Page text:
Institutional Stove Update

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In mid-2023, Burn Design Lab began collaborating on an institutional stove project in Sierra Leone with Westwind Energy (WWE), renowned for their Wonder Stoves brand. This partnership aimed to wholly improve the design and manufacturability of their institutional stove, setting a shift in traditional institutional cooking practices.

WWE has long advanced the cause of energy efficient cooking, job creation, forest preservation, and indoor air quality improvement. This project is not only a commitment to technological advancement but also a dedication to socio-environmental well-being.

Institutional stoves, designed for large-scale cooking, particularly in schools, are the focal point of the project, emphasizing efficiency, durability, and affordability by cutting production costs. Key project goals include reducing biomass fuel use by 40% and establishing a manufacturing system capable of producing 300 stoves per month.

With 99% of Sierra Leone’s population relying on biomass for cooking, the project has the potential to expand to other African countries facing similar reliance on biomass for meal preparation. Introducing clean energy cookstoves in schools not only benefits the environment but also influences children’s perceptions and behaviors, potentially leading to positive impacts on households as well.

Accomplishments to date include identifying design changes to enhance manufacturing processes, implementing cost-effective modifications for immediate productivity and cost reductions, conducting baseline performance testing, and designing the first iteration of the improved stove for reduced fuel use. Continuous feedback collection from current users, particularly women, will guide future innovation measures to improve the stove performance and durability.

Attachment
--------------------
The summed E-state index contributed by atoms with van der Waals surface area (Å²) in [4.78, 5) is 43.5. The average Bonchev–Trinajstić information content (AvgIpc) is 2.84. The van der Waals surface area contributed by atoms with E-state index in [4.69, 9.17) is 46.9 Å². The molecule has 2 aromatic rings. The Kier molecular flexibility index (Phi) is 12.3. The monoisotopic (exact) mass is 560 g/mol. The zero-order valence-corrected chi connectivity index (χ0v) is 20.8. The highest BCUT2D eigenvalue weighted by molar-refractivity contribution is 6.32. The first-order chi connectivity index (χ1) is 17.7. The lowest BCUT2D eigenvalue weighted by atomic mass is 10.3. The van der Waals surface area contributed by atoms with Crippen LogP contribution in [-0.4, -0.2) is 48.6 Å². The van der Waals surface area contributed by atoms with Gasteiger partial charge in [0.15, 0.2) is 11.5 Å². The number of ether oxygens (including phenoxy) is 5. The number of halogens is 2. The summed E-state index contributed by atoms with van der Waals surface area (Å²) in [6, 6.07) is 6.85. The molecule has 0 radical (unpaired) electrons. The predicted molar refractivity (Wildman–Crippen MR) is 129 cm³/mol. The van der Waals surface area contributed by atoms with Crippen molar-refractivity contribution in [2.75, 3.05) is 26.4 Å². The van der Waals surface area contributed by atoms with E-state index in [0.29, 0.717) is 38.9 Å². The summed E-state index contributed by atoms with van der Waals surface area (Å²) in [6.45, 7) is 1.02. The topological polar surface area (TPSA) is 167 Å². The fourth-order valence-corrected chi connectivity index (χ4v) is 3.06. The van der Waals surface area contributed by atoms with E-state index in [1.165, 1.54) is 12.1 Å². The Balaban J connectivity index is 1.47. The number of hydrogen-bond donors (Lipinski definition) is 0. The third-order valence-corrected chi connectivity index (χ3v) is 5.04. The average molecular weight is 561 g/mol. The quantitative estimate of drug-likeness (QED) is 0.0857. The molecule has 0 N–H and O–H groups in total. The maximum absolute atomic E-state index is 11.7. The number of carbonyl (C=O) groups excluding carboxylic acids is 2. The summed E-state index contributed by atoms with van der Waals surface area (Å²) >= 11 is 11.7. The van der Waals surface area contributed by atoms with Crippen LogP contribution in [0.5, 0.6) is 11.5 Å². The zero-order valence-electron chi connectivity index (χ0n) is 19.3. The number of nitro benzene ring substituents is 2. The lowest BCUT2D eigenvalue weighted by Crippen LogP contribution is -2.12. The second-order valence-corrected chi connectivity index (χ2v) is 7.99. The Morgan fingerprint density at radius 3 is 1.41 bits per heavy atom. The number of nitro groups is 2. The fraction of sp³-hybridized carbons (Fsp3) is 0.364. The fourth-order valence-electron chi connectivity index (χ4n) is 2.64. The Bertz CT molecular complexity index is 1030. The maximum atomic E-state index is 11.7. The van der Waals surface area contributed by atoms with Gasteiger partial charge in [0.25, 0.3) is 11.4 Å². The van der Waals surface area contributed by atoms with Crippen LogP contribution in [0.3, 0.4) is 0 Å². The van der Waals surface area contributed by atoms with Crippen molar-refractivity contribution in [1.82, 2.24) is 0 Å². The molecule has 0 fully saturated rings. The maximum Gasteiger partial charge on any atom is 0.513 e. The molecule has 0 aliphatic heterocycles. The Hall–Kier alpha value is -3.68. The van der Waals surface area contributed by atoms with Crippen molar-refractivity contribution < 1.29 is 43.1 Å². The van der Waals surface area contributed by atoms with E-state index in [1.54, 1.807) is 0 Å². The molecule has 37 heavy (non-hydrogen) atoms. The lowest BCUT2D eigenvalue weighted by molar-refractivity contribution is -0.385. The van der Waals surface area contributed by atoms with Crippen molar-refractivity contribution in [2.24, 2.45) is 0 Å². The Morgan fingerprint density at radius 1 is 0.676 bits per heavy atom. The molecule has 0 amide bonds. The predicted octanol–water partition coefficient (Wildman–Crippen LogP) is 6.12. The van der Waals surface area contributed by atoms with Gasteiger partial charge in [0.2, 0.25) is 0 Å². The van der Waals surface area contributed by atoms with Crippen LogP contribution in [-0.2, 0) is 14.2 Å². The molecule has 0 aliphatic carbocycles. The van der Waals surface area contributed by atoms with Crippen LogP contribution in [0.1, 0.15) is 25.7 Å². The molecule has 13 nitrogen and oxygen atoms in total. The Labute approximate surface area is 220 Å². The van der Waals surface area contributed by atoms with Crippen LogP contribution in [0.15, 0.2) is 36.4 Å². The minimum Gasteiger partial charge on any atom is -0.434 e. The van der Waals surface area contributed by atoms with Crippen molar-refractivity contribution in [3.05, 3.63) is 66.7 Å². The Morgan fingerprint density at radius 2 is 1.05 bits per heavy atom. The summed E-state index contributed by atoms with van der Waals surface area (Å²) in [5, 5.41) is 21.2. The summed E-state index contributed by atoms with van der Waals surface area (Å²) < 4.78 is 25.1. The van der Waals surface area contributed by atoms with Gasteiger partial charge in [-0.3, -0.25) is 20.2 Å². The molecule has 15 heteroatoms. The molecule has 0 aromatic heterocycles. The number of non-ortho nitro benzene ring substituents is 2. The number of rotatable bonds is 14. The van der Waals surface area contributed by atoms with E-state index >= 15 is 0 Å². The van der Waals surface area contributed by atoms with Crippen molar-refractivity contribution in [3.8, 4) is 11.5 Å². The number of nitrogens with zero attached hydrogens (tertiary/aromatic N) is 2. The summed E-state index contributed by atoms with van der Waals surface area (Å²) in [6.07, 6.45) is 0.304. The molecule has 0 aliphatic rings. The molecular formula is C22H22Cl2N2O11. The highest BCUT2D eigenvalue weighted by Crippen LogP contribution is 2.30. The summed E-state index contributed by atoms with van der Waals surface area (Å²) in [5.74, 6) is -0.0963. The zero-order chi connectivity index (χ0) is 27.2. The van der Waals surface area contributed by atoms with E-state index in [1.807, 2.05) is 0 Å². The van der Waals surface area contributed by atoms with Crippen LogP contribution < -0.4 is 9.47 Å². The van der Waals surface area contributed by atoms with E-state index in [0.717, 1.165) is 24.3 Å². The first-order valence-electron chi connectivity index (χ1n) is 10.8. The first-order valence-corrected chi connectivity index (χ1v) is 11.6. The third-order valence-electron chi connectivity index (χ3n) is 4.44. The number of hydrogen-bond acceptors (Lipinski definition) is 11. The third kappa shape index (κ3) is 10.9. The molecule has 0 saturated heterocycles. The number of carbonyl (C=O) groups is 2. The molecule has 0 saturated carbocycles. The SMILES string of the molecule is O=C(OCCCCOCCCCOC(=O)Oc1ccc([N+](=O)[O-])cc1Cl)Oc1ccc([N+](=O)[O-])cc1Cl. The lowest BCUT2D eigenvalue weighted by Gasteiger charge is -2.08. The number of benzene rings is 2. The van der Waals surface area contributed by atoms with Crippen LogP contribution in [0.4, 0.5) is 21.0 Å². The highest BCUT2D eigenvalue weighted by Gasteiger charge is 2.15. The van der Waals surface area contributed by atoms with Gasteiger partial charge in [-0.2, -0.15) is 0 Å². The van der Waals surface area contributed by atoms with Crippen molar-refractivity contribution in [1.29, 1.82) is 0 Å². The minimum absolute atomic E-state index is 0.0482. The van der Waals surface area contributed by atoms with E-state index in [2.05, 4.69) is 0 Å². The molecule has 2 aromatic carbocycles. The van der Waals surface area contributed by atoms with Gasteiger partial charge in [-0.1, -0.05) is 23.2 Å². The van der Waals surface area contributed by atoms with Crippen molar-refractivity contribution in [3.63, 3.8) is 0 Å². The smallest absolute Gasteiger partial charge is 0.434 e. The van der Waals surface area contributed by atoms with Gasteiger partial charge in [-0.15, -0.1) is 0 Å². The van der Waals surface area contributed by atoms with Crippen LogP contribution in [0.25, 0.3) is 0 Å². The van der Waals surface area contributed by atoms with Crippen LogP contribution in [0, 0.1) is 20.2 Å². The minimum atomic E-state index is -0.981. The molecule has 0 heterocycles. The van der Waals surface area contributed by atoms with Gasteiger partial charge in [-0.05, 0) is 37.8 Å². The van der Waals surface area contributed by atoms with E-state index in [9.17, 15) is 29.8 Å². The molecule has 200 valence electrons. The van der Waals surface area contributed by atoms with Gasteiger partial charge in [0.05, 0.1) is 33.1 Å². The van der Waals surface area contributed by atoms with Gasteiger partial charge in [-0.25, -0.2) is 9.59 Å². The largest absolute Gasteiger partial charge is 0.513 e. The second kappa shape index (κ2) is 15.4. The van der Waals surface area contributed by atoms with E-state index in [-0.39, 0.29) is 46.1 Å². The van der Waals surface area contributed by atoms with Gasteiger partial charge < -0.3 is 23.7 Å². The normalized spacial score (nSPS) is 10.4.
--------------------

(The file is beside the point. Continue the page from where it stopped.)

Fabrication and assembly has begun on the first prototype stove encompassing the design changes to improve performance. This will be followed by performance testing to validate the new design. Once the validation process has been completed, the project team will work handson in the WWE plant in Sierra Leone to assist the manufacturing team in implementing the new BDL design into the WWE manufacturing process. As production ramps up, the new stove will quickly be available to the field for user feedback to guide further product development.

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IMA World Health's Gasifier Stove Project in the DRC

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The Democratic Republic of Congo (DRC) faces some of the highest rates of deforestation, driven primarily by the demand for charcoal, which fuels both household cooking and small-scale commercial activities. Slash and burn agriculture further exacerbates this crisis, leaving behind scorched earth and diminishing forest cover. The consequences are dire, not only for the environment but also for the health and livelihoods of the Congolese people.